I am an avid ZENITH collector. If I won the "Mega-Bucks", I would own one of every Zenith manufactured 1935-1942 and one of every Zenith Trans-Oceanic accompanied by it Zenith "Universal" portable companion. However, not seeing such a winning on the horizon, I must invest wisely and practice selectivity as I expand my Zenith collection. During the next few weeks, throughout this website, I will present an expose of some of my "favorites" from my collection of Zeniths and other radios. I think this is a good place to begin so I will with a brief history of the development of the Zenith Trans-Ocanic radio which is highly sought after and coveted by collectors the world over.
Commander Eugene F. McDonald, president of Zenith, often traveled by yacht to the far regions of the Great Lakes. Radio reception in these remote areas on the AM band was at best poor. Desiring to keep abreast of Hitler's activities in Europe and be informed of ever-changing weather patterns on the Great Lakes, McDonald commissioned his engineers at Zenith to build him a radio which would ful-fill those objectives. During the late summer of 1939 this radio was developed and ful-filled the needs of Zenith's CEO. Thus the seed was planted for the Zenith Trans-Oceanic radio as we know it today. In January 1942, following more than two years of testing, "The Zenith Trans-Oceanic Clipper Shortwave and Broadcast Deluxe Portable Radio" was introuduced to the public, and was an immedite success. Early versions of this radio had a clipper ship silk-screened on the speaker grill. Later versions had an unidentified 4-engine bomber silk-screened in place of the clipper. It resembled the B-17. Thus the model, 7G605, has been dubbed the "bomber" Trans-Oceanic, and is perhaps the most desirable among collectors.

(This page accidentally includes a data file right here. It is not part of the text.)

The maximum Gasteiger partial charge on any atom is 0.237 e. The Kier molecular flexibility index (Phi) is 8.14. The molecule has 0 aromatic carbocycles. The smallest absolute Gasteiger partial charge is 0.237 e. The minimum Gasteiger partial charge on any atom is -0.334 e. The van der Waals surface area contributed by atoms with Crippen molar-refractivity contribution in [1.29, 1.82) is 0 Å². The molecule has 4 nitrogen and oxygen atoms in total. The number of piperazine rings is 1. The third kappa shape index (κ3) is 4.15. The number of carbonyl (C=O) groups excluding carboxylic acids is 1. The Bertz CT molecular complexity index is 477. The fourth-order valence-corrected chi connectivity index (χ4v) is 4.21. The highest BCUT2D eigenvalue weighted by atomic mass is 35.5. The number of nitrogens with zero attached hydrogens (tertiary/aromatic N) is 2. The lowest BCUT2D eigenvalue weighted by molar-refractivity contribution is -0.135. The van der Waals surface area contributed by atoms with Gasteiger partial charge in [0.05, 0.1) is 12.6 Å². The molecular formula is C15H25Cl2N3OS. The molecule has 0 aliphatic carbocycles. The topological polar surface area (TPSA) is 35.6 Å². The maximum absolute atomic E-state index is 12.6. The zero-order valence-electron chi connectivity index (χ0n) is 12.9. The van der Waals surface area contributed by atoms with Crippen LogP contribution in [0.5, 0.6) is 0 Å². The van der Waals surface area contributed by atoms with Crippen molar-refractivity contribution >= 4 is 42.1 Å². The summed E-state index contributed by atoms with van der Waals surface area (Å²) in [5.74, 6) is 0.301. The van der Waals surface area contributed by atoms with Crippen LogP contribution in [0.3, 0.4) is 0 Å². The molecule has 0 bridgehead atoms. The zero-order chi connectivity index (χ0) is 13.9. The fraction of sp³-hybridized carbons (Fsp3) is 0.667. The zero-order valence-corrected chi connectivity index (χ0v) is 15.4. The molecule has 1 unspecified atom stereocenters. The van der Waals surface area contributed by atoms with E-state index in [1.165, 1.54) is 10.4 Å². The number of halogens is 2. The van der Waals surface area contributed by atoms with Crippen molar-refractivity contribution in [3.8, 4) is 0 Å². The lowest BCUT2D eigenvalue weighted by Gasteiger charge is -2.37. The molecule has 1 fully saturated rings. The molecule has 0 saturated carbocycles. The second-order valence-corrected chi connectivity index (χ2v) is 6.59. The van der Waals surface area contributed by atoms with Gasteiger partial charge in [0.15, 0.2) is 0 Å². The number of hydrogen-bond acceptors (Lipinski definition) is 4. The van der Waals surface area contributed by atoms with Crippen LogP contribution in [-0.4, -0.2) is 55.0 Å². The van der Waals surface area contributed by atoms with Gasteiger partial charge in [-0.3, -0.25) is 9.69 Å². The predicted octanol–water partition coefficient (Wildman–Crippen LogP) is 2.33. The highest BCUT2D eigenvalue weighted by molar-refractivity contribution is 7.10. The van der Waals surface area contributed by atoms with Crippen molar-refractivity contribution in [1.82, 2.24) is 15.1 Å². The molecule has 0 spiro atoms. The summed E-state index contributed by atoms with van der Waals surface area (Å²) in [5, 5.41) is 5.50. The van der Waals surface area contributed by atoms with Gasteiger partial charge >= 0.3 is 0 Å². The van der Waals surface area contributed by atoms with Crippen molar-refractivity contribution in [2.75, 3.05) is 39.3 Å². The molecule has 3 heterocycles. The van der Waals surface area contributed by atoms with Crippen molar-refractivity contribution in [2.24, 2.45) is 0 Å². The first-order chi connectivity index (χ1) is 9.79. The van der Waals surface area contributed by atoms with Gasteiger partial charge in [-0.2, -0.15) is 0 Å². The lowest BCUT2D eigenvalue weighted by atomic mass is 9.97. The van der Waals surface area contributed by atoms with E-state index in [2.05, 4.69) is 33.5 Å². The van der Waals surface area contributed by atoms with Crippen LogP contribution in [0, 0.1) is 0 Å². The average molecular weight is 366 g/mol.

I will pause here to make a recommedation. If you are just interested in old radios in general, or, an avid collector of Zenith as I am, I recommed the book, "ZENITH Trans-Oceanic the Royality of Radios" by Bryant and Cones. I will refer to it often as I present my collection. I am on my second copy having worn out the first.
The Zenith Trans-Oceanic was as much a part of peace time as war time. During our wars, it became the lonely soldier's "buddy" keeping him or her abreast of all the news, favorite radio programs, weather and the latest music. One soldier wrote that his "Trans-O" rolled half way down a mountainside, and by the time he reached it, it was still playing. These radios are indeed durable and as tough as the soldier packing one with him. Special clips were mounted inside the back cover for storing a full compliment of tubes. Trans-Oceanics have been carried to the far regions of the world during peacetime on many expeditions. They have been prized by presidents, kings and dictators. Fidel Castro's favorite radio was the model 600 (1954-1962) and was the last tube-type Trans-Oceanic.
The Zenith All Transistor Trans-O was introduced just before Christmas 1957 and continued to be produced through 1986.
Below begins a photo log of some of the Zenith Trans-Oceanics in my collection.